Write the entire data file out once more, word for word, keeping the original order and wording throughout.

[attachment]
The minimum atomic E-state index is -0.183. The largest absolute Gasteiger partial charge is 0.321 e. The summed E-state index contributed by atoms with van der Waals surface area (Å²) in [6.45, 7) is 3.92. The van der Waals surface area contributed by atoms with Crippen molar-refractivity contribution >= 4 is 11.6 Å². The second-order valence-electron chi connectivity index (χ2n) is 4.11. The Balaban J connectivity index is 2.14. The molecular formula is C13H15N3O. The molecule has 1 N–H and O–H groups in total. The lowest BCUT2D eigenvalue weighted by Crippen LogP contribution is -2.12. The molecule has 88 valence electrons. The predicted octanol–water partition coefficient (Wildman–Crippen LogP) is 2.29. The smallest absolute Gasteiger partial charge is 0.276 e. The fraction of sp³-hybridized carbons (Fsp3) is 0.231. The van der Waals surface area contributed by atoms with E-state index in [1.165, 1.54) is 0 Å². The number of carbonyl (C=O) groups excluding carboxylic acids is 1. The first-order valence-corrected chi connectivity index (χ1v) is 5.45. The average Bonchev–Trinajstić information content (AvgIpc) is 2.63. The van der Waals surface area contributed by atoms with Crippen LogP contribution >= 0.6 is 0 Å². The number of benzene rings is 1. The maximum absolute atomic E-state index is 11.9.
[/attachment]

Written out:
The minimum atomic E-state index is -0.183. The largest absolute Gasteiger partial charge is 0.321 e. The summed E-state index contributed by atoms with van der Waals surface area (Å²) in [6.45, 7) is 3.92. The van der Waals surface area contributed by atoms with Crippen molar-refractivity contribution >= 4 is 11.6 Å². The second-order valence-electron chi connectivity index (χ2n) is 4.11. The Balaban J connectivity index is 2.14. The molecular formula is C13H15N3O. The molecule has 1 N–H and O–H groups in total. The lowest BCUT2D eigenvalue weighted by Crippen LogP contribution is -2.12. The molecule has 88 valence electrons. The predicted octanol–water partition coefficient (Wildman–Crippen LogP) is 2.29. The smallest absolute Gasteiger partial charge is 0.276 e. The fraction of sp³-hybridized carbons (Fsp3) is 0.231. The van der Waals surface area contributed by atoms with E-state index in [1.165, 1.54) is 0 Å². The number of carbonyl (C=O) groups excluding carboxylic acids is 1. The first-order valence-corrected chi connectivity index (χ1v) is 5.45. The average Bonchev–Trinajstić information content (AvgIpc) is 2.63. The van der Waals surface area contributed by atoms with Crippen LogP contribution >= 0.6 is 0 Å². The number of benzene rings is 1. The maximum absolute atomic E-state index is 11.9.